11 3 / 2014
10 3 / 2014
fashionablyfitblr asked: Hi! just wanted to say I liked your post on thigh gaps a lot. I've seen sooo many posts glorifying it, and it's been bothering me.
Thank you for your comment! I’m glad social media platforms are taking a stand and alerting people that it’s not something healthy to strive for (though like I said - I have no problem with people who naturally have thigh gaps. Like I also said - It all depends on your skeleton basically!)
Hopefully more girls start to realize this!
10 3 / 2014
2 miles then chest and back day
Time to eat and relax in bed!
10 3 / 2014
Trigger warning: I will be somewhat discussing eating disorders.
When I first started my blog on Tumblr in 2010, a lot of posts I saw were “thinspo” or “thinspiration” which included pictures of girls with thigh gaps. It took me back to the days where a friend told me she wanted a thigh gap, and that your thighs shouldn’t touch. At the time, I wasn’t a personal trainer yet, so I didn’t think much of this, and didn’t think it was unhealthy or anything to want a thigh gap. I was remembering all of this because I saw Cassey from Blogilates posted on her Facebook page about searching for #thinspo, #thighgap and #skinny on social media platforms…I’ll get to that further below.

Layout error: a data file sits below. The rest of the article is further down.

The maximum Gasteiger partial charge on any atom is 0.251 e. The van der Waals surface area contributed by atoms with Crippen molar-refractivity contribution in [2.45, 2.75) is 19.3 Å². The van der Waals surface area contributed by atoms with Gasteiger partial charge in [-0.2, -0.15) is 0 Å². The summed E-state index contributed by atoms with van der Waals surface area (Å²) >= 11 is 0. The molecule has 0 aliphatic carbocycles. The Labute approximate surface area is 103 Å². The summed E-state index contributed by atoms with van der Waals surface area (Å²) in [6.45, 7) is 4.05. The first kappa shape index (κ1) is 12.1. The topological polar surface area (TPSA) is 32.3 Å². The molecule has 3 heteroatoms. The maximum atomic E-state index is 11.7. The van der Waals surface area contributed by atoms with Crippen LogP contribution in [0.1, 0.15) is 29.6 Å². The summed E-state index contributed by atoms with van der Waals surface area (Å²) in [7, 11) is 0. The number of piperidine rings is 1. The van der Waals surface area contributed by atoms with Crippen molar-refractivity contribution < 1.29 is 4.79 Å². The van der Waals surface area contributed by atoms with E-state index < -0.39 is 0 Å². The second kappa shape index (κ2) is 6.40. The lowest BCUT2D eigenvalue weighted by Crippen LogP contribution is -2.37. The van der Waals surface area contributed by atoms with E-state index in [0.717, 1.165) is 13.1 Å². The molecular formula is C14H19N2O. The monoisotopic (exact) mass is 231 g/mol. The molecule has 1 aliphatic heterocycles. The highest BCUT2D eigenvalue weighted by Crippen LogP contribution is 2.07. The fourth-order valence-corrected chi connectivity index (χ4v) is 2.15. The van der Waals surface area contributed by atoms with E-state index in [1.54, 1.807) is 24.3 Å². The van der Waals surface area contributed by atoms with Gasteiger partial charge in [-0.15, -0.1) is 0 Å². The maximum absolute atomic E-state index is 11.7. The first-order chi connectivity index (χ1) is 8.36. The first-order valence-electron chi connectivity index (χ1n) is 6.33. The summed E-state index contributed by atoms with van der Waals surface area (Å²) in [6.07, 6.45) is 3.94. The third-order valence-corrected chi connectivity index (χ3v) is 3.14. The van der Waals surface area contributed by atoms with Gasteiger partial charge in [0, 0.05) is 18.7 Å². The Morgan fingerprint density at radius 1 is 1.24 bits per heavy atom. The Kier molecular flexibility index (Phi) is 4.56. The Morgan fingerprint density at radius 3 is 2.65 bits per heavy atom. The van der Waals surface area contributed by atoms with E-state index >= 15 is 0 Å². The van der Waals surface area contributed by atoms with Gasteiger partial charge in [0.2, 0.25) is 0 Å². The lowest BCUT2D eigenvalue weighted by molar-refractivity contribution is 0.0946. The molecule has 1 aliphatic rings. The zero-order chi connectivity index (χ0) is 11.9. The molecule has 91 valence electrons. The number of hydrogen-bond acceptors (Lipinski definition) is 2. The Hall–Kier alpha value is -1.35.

If you’re not sure what a “thigh gap” is, look it up on Google and a ton of pictures will show up.
As with any desire to change a certain body part, it becomes a problem when it is something one obsesses over. From what I’ve seen through social media platforms like Tumblr, it seems that younger girls are really striving for this. Looking through the hashtags on thigh gap pictures, you may find things relating to eating disorders. There are lots of workouts that also target this “thigh gap.”
06 3 / 2014
05 3 / 2014
Buying a used Lilly dress on FB for $45 and finding it on eBay for $100. eBay was new w/ tags, but still. Mine looks new. I snagged it a minute after it was posted 8)
I NEED WARM WEATHER SO I CAN BE LAZY, THROW A DRESS, NECKLACE, AND HEELS ON AND EERRYONE CAN THINK I’M FANCY!
invite me to these facebook groups? :-P
05 3 / 2014
04 3 / 2014
04 3 / 2014
I am so excited for this post! I reached out to Jenny after we had shared some tweets back and forth about running related things, and she agreed to do an interview through email for my readers!
For those of you who may not know Jenny Simpson, here’s a quick bio from her website:
Two-time Olympian Jenny (Barringer) Simpson has returned to CU to train with Mark Wetmore and Heather Burroughs and will serve as a volunteer assistant with the Buffs for her second year.
Simpson won the 2011 IAAF World Championship in the 1,500, winning in 4:05.40 to become the first American since another former Buff, Mary Decker Slaney, won in 1983. In 2013, she narrowly missed defending her world title as she finished second overall.
Here’s a great pic from that World Championship race:
I had met her in 2012 after the 5th Avenue Mile…she is so nice and down to earth!
This past year, she won the 5th Avenue Mile in around 4:18 I believe…Can I be that fast?
Okay, without further ado, here is her interview:
What race/s are you currently training for? Do you have a goal race in sight?